This year’s headliners included U2, Red Hot Chili Peppers, Chance the Rapper, and The Weeknd. This in itself is a very diverse lineup, but now add in the EDM acts, a ton of new and up and coming acts, and a little country just for good measure and you have yourself one hell of a good weekend.

Bonnaroo also has a ton of vendors of all types of food including vegan food, lots of drink options with Miller Lite (Cherokee Distributing) and Bacardi being huge sponsors this year. There were also lots of vendors of all types of goods such as earrings, festival wear and casual clothing, paintings, hammocks, and air capture loungers that seemed to be all the rage this year.

The weather was the best it has been in the last three years that I have been attending the festival, with the first three days being sunny and in the mid-80s during the day and around 60 at night. Sunday rose to the lower 90s but was bearable as I ducked in and out of the shade and was able to stay hydrated with lots of water filling station across the farm. Many people took advantage of the water fountain mushroom, as it was a great place to cool off each day.

The people are the main reason this is one if not the best festival of the year. You will see all kinds of unique characters as you venture across the grounds.

Once Centeroo opens on Thursday afternoon it doesn’t shut down, going twenty four hours a day until late Sunday night. The Silent Disco is an all out dance party where everyone wears headphones while the DJ plays the tunes goes on until 4 a.m., and The Jake and Snake Christmas Club Barn featured DJs all day until 6 a.m. The motto is “radiate positivity” and the people live it through out the festival. It is common for random people walking by to be high fiving everyone they pass by. What other festival could you step on someone’s foot and them apologize to you.

There were so many great bands this year, but a couple of standouts for me this year were Wilderado, Boyfriend, July Talk, and Tove Lo, plus Marshmello Man. (All are pictured below.)

This is just my guess, but I suspect that you will see Bonnaroo become two festivals in one next year and going forward. I say this because of the layout of the land, being so large and the spacing of the stages, as it is you could have an upscale of this years EDM lineup. The Other stage is now large enough to handle the large EMD crowds that it drew this year and could easily draw even more big names.

If they either built or converted one of the other tents in place and expanded the Christmas barn, this end would be a huge draw and be little to no reason for these festivalgoers to venture to the other end. I also heard rumors that there might be a Country Music Festival in the works. Why not? You have everything in place, so why not take advantage of the facilities for more than the one week a year. Being so close to Nashville, this could easily become a huge deal, but again this is just a rumor.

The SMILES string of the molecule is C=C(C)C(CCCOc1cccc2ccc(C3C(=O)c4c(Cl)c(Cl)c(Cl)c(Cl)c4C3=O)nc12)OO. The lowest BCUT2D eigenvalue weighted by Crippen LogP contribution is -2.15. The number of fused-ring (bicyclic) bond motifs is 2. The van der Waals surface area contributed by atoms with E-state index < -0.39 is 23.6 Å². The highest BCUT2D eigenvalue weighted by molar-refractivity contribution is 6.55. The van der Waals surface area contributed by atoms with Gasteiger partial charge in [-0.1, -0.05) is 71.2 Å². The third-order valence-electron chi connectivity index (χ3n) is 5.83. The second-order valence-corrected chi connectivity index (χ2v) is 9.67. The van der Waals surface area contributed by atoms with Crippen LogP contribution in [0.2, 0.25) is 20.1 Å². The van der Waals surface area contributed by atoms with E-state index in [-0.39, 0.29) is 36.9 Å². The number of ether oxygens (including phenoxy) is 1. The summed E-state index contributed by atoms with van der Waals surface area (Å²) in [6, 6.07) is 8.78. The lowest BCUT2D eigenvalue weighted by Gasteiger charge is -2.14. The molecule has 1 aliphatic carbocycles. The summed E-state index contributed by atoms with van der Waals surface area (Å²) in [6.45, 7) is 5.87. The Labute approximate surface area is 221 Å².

We will have to wait and see what happens with Bonnaroo, but either way I can’t wait until next year the dates have been set for June 7th-10th in 2018.

Follow my concert photography on Instagram @markjacksonphotography1

Belly

Big Gigantic

Big Jesus

Charlotte Cardin

Cold War Kids

Deap Vally

Dram

Gallant

Leon

Lukas Nelson

Luke Combs

Milky Chance

Preservation Hall Jazz Band w/Flint Eastwood

Head and the Heart

Tory Lanez

Travis Scott

Tucker Beathard

… plus the crowd!

 

 

 

 

THE MAGIC OF MONTREAL: The Festival De Jazz De Montreal

Dates: June 28 - July 8, 2017

Location: Montreal, Canada

After 38 years, the annual music event has yet to disappoint. This year it took place June 28 through July 8. Following the review, scroll down to see a gallery from the festival.

TEXT & PHOTOS BY ALISA BETH CHERRY

There are any number of reasons why the Montreal Jazz Festival stands out above all others. The first has to do with the music, which is world class, eclectic and marked by the kind and calibre of performance that’s rarely heard elsewhere. The other cause for why it’s so special is …well, that it’s held in Montreal. The host city alone ought to provide enough allure to draw those who are willing to succumb to the mystique, aura and allure that makes Montreal the closest thing to a European metropolis in the whole of North America, Quebec being the only exception. The singular line-ups featured each year provide added incentive, but even those like myself who have a limited knowledge of many of the musicians involved can find reason enough to trust that the setting alone will make it an exceptional event nonetheless.